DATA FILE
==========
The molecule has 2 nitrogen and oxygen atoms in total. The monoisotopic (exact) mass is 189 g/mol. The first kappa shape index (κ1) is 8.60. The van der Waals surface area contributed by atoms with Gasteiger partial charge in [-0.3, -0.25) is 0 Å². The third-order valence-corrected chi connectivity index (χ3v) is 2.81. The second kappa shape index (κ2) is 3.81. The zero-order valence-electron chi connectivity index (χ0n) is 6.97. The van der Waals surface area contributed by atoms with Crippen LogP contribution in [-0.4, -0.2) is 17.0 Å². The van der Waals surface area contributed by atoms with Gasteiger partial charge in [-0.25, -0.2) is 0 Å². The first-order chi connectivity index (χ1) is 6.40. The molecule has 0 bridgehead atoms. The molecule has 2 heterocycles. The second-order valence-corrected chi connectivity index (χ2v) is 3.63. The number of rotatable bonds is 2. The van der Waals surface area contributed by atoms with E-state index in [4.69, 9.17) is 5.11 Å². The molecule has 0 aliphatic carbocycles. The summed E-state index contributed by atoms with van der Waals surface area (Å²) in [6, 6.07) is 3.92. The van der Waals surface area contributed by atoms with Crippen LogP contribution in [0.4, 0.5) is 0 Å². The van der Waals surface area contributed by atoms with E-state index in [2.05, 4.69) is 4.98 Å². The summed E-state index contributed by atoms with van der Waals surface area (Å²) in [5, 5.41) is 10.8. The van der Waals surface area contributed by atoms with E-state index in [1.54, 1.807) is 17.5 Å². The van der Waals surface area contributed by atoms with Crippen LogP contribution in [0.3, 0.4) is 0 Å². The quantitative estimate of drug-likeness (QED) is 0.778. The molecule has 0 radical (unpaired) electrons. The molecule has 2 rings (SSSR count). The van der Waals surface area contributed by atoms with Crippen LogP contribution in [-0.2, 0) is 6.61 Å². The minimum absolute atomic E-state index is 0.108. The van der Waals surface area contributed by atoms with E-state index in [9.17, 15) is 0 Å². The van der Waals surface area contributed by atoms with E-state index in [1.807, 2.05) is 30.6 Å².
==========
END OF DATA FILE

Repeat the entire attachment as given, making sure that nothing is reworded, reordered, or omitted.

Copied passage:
The molecule has 2 nitrogen and oxygen atoms in total. The monoisotopic (exact) mass is 189 g/mol. The first kappa shape index (κ1) is 8.60. The van der Waals surface area contributed by atoms with Gasteiger partial charge in [-0.3, -0.25) is 0 Å². The third-order valence-corrected chi connectivity index (χ3v) is 2.81. The second kappa shape index (κ2) is 3.81. The zero-order valence-electron chi connectivity index (χ0n) is 6.97. The van der Waals surface area contributed by atoms with Crippen LogP contribution in [-0.4, -0.2) is 17.0 Å². The van der Waals surface area contributed by atoms with Gasteiger partial charge in [-0.25, -0.2) is 0 Å². The first-order chi connectivity index (χ1) is 6.40. The molecule has 0 bridgehead atoms. The molecule has 2 heterocycles. The second-order valence-corrected chi connectivity index (χ2v) is 3.63. The number of rotatable bonds is 2. The van der Waals surface area contributed by atoms with E-state index in [4.69, 9.17) is 5.11 Å². The molecule has 0 aliphatic carbocycles. The summed E-state index contributed by atoms with van der Waals surface area (Å²) in [6, 6.07) is 3.92. The van der Waals surface area contributed by atoms with Crippen LogP contribution in [0.4, 0.5) is 0 Å². The van der Waals surface area contributed by atoms with E-state index in [2.05, 4.69) is 4.98 Å². The summed E-state index contributed by atoms with van der Waals surface area (Å²) in [5, 5.41) is 10.8. The van der Waals surface area contributed by atoms with E-state index in [1.54, 1.807) is 17.5 Å². The van der Waals surface area contributed by atoms with Crippen LogP contribution in [0.3, 0.4) is 0 Å². The quantitative estimate of drug-likeness (QED) is 0.778. The molecule has 0 radical (unpaired) electrons. The molecule has 2 rings (SSSR count). The van der Waals surface area contributed by atoms with Crippen LogP contribution in [-0.2, 0) is 6.61 Å². The minimum absolute atomic E-state index is 0.108. The van der Waals surface area contributed by atoms with E-state index in [9.17, 15) is 0 Å². The van der Waals surface area contributed by atoms with E-state index in [1.807, 2.05) is 30.6 Å².